Thursday, January 18, 2024

A New Video of Sarum Vespers and Compline

Speaking of Sarum Vespers, the YouTube channel of an Oxford-based early music group called Antiquum Documentum recently published a video of Vespers and Compline celebrated in the Use of Sarum for the feast of St Cecilia this past November. The music is very, very good indeed, and includes work by Thomas Tallis, and his contemporaries Nicholas Ludford and John Sutton. The church in which the service was held is the famous St Mary’s, where Oxford University began, and where St John Henry Newman began serving as vicar in 1828, and earned his reputation as one of the great preachers of his time. The text of the service can be read in Latin and English, with some very useful liturgical notes, in this document (I will add some explanatory notes below):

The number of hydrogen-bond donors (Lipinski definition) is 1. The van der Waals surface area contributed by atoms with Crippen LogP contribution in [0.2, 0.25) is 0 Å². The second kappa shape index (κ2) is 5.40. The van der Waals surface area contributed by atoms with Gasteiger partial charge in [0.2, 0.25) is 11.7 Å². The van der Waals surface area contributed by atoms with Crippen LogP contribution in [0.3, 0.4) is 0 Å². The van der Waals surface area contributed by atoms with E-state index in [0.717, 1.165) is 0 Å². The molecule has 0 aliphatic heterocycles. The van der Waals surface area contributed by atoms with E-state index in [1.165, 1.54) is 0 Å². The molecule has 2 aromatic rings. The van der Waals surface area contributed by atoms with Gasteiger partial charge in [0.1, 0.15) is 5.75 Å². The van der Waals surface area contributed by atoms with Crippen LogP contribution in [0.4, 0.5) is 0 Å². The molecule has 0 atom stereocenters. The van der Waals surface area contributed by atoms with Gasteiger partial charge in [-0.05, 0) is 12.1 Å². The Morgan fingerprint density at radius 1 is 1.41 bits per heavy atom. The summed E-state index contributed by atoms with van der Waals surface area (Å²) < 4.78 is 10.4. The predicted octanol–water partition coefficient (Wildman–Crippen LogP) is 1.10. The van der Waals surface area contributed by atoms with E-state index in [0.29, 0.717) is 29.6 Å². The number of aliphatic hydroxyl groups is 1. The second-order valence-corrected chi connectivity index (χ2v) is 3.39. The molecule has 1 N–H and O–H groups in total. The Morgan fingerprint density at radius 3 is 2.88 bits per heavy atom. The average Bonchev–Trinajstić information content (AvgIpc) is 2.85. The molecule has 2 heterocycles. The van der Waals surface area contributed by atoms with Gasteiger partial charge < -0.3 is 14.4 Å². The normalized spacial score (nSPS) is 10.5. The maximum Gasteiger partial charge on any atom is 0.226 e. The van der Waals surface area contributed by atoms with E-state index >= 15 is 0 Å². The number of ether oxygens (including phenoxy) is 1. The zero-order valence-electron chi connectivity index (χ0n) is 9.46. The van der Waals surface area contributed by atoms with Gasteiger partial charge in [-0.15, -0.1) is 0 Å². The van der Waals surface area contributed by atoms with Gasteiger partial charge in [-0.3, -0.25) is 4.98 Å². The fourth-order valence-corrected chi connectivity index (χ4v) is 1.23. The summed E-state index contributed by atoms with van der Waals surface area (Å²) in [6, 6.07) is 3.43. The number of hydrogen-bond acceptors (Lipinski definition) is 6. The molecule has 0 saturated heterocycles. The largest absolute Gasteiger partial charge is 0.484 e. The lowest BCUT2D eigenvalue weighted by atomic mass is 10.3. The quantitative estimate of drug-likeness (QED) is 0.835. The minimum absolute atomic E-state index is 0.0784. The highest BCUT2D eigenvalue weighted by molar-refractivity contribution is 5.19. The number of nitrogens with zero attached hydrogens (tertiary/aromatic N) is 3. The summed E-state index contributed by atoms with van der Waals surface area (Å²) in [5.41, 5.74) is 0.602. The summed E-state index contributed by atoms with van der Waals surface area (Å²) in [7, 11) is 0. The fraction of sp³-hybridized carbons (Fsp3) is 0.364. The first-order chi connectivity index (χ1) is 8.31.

– In the Roman Office nowadays, Vespers on the evening of Nov. 21 would be of the Presentation of the Virgin, rather than First Vespers of St Cecilia, but the former feast was not of general observance at Sarum. (It is in an appendix in Dickinson’s critical edition of the Sarum Missal.

– The five Psalms of Tuesday Vespers (121-125) are said under a single, semidoubled antiphon “Triduanas a Domino poposci”, the last of the five for Lauds and Vespers in the Roman Breviary. (This was a very common arrangement in medieval Uses of the Roman Office, especially for feasts of the middle or lower grades, but in some places, even for those of the highest solemnity.)
– After the Chapter, one of the responsories from Matins is said; this was by far the norm, rather than the exception, for first Vespers of all but the lowest grades of feasts in almost all medieval Uses apart from that of the Papal court, the Use which became the breviary of St Pius V.
– There is no audible response to the versicle or to “Benedicamus Domino”; the antiphon of the Magnificat is also semidoubled.
– At Compline, the chapter is said before the hymn, rather than after it as in the Roman Breviary, which in this regard is very much the outlier.

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